If you have that anxious feeling where you know you need to get away, the answer is easy. It’s island time! Leave the stiff and boring behind for the excitement of Galveston Island’s beachfront facilities in one of Texas’ top tourism destinations. Located just 50 minutes from Houston, this tropical island offers more than 5,000 sleeping rooms, 32 miles of beaches, rich history and culture, unique shopping and a variety of world-class attractions to make your meeting far from ordinary.
Offering sweeping views of the Gulf’s sparkling waters, the Galveston Island Convention Center at the San Luis Resort is the perfect meeting destination. Located on Galveston’s famous Seawall Boulevard, this 140,000 square-foot property combines executive conference facilities with luxurious amenities as well as complimentary wireless Internet, shuttle services and on-site parking.
While you’re in Galveston, mixing business with pleasure is easy as the island offers plenty of opportunities for exploring, from the adventure pyramids of Moody Gardens to the thrills of the Galveston Island Historic Pleasure Pier. Visitors can learn about Galveston’s unique history at a variety of museums, like the historic mansion Bishop’s Palace or the 1877 Tall Ship ELISSA. In Galveston, even shopping and dining are historic, cultural experiences. The Historic Downtown Strand Seaport District boasts of beautiful Victorian storefronts featuring unique shops, restaurants and art galleries just a short walk away from Galveston’s Pier 21 and glistening harbor.
Check out the Galveston Photo Galleries!
The San Jacinto Monument, standing slightly over 567 feet in height is the monument that remembers the battle of San Jacinto, which was the deciding battle of the Texas Revolution, where Texas won its independence from Mexico and became the Republic of Texas, a sovereign nation. The monument was not built until the 1930’s, from 1936 to 1939, and it was formally dedicated on April 21, 1939. It is also happens to be the world’s tallest monumental column and is part of the San Jacinto Battleground State Historic Site.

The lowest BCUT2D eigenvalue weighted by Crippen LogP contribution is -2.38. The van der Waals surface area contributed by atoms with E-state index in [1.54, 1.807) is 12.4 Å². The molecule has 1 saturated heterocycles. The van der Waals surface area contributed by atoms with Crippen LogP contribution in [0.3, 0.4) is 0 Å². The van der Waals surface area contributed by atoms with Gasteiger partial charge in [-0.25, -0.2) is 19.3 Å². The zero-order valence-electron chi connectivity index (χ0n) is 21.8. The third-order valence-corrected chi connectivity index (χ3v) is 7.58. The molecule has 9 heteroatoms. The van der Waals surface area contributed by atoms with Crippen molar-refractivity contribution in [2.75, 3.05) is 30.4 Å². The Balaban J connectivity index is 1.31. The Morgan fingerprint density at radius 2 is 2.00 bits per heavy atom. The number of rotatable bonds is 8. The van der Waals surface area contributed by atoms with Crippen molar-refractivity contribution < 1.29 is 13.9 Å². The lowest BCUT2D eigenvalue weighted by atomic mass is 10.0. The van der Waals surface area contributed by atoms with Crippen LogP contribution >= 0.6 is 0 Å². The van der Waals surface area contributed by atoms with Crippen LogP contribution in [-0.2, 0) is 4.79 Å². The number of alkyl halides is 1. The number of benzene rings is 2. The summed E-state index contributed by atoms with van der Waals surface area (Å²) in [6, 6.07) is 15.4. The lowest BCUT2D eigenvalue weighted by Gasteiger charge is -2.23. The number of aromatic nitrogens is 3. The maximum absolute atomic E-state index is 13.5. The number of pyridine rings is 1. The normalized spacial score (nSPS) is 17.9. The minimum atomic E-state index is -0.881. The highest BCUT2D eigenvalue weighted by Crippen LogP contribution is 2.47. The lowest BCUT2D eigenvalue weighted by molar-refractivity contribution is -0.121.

There is also an elevator you can take to the monument’s observation deck, where you view of Houston and also the battleship the USS Texas.
At the base of the San Jacinto Monument is a museum of the history of the battle and also of Texas culture and Texas heritage.
Washington-on-the-Brazos is known as “the birthplace of Texas”, a distinction it earned when on March 1, 1836 it became the meeting place of the Texas delegates who formally announced Texas’ intention to separate from Mexico and who drafted the constitution of the new Republic of Texas, organizing an interim government to serve until an officially elected government could be put in place.
The delegates declared independence on March 2, 1836. Their constitution was adopted on March 16. The delegates worked until March 17, when they had to flee, along with the people of Washington, to escape the advancing Mexican Army. The townspeople returned after the Mexican Army was defeated at San Jacinto on April 21. Town leaders lobbied for Washington’s designation as the permanent capital of the Republic of Texas, but leaders of the Republic passed over Washington in favor of Waterloo, which later was renamed Austin.
Washington County was created by the legislature of the Republic of Texas in 1836 and organized in 1837 and Washington-on-the-Brazos became the county seat. Although the county seat moved to Brenham in 1844, the town continued to thrive as a center for the cotton trade until the mid-1850s, when the railroad bypassed it. The strife of the Civil War took another toll on the town, and by the turn of the 20th century it was virtually abandoned.
Antiques, Beach, Bed and Breakfast, Boardwalk, Museums, Ocean, Restaurants, Shopping, State Park
Historical, Museums, State Park
Historical, Museums, State Park
Antiques, Hiking, Restaurants, Shopping, State Park, University, Wildflowers